The selection was just about half of the orchard’s 68 variety total. Some of the apples are biennial bearers and didn’t set enough of a crop to even sample this year. Others ripen so early that their time had come and gone.
Others occupy niches so rare that encountering them is memorable whether they taste good or not. Consider the Niedzwetzkyana, a Russian variety dating from the 1800s and ruby red from peel to core. It tastes too tart to please many palates but everyone loves it for the rosy tint it adds to the center’s cider.
The Wickson, small and crabapple-sized, provides tart, flavorful juice that reputedly yields champagne-like cider.
Some visitors like Jacob Soni, who lives near Sandpoint along the Pack River, heard about the open house and hustled over for a look. He’d seen the construction of the building years ago and the planting of a tree buffer along North Boyer Road but had never been inside.
The apple tasting was a bonus. “I’d always wondered what this place was like,” he said.
Mary Lin of Moscow drove up for a chance to taste some apples and an adventure. Both she and Soni arrived as the crowd thinned.
That might not have been a bad strategy. When the doors first opened, the crowd was so thick around the tables that the tasting test was as much about reaching the fruit as exploring its flavors.
More than 300 people turned out for the session, center superintendent and orchard operations manager Kyle Nagy estimated. More than 100 filled out sheets asking them to rate each variety’s taste and texture and to describe the flavor.
Many also took home jugs of the orchard’s cider that is a seasonal medley of diverse flavors from 30 or more apple varieties grown at the center.
Club's Haunted Museum Attracts Characters
And they did. There were plenty of other characters, too, traipsing through the William F. Barr Entomology Museum a week before Halloween.
It was a haunted museum night sponsored by the Aldrich Entomology Club. Club members wore butterfly wings. Professors often known for casual attire set the bar lower for the evening. Dozens of little visitors used the occasion as a test run for costumes.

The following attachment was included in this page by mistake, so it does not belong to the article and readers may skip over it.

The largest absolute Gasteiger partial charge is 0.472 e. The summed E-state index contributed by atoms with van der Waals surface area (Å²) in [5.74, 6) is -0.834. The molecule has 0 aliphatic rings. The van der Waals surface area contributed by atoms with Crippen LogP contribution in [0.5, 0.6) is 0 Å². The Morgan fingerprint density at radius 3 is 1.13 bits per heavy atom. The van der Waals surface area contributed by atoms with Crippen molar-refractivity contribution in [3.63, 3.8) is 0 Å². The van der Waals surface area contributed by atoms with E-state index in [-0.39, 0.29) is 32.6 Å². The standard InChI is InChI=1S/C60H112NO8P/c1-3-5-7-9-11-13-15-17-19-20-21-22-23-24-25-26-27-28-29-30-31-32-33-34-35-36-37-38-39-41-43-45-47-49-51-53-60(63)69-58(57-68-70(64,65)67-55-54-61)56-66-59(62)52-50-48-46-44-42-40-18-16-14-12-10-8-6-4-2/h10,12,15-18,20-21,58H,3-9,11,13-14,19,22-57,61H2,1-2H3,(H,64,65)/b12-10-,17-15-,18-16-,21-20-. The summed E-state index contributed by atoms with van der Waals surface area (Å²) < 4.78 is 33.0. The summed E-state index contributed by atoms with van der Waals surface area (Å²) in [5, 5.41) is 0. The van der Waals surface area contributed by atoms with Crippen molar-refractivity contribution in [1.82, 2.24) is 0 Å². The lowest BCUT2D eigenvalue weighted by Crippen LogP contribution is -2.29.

There was fun and good humor with some treats and some close, maybe even slightly scary, encounters with some large insects.
Luc Leblanc, the Barr Museum’s curator, relaxed scientific protocols to give club members free reign and transformed into Dr. Madbug. The students transformed the 1-million specimen museum into a cobweb-draped pathway of shadowy twists and turns.
One station invited visitors to reach into a box and identify insects by touch alone. After the initial doubts, visitors often figured out first that the insects were plastic, then what they might represent.
Outside in the brightly lit hallway, many visitors young and older mastered their fears of the real things.
They cradled Madagascar hissing cockroaches, so tame they barely bothered to hiss when handled. Others let Vietnamese walking sticks take a stroll on their arms. A few took a turn carefully holding a tarantula.
Entertaining swarms of children is the norm for the museum staff. Dozens of small groups and school classes visit the museum each year to learn about insects. The Halloween theme added new dimensions to the experience.
Faces and Places
CALS alumna Anna Pratt (Ag Ed, ’17 ’19) won the 2019 Western Region Distinguished Manuscript Award at the 2019 American Association for Agricultural Education Western Region Research Conference. The award recognized her thesis, “Personas of Agricultural Education Supporters: A Q-Method Study.” Co-authors included U of I faculty Jeremy Falk, Kasee Smith and Sarah Bush.
- Oct. 30 — Charles R. Santerre, Purdue University professor of food toxicology, “A Scientist in the White House,” Bi-State School of Food Science Seminar, Ag Sciences 106, 4 p.m.
- Oct. 31 — Halloween Plant Sale, Plant and Soil Science Club, U of I Commons 2nd Floor, 10 a.m. to 3 p.m.
- Nov. 5 — All-College Meeting, Bruce M. Pitman Center Vandal Ballroom, Moscow, 8:30 - 10 a.m. PT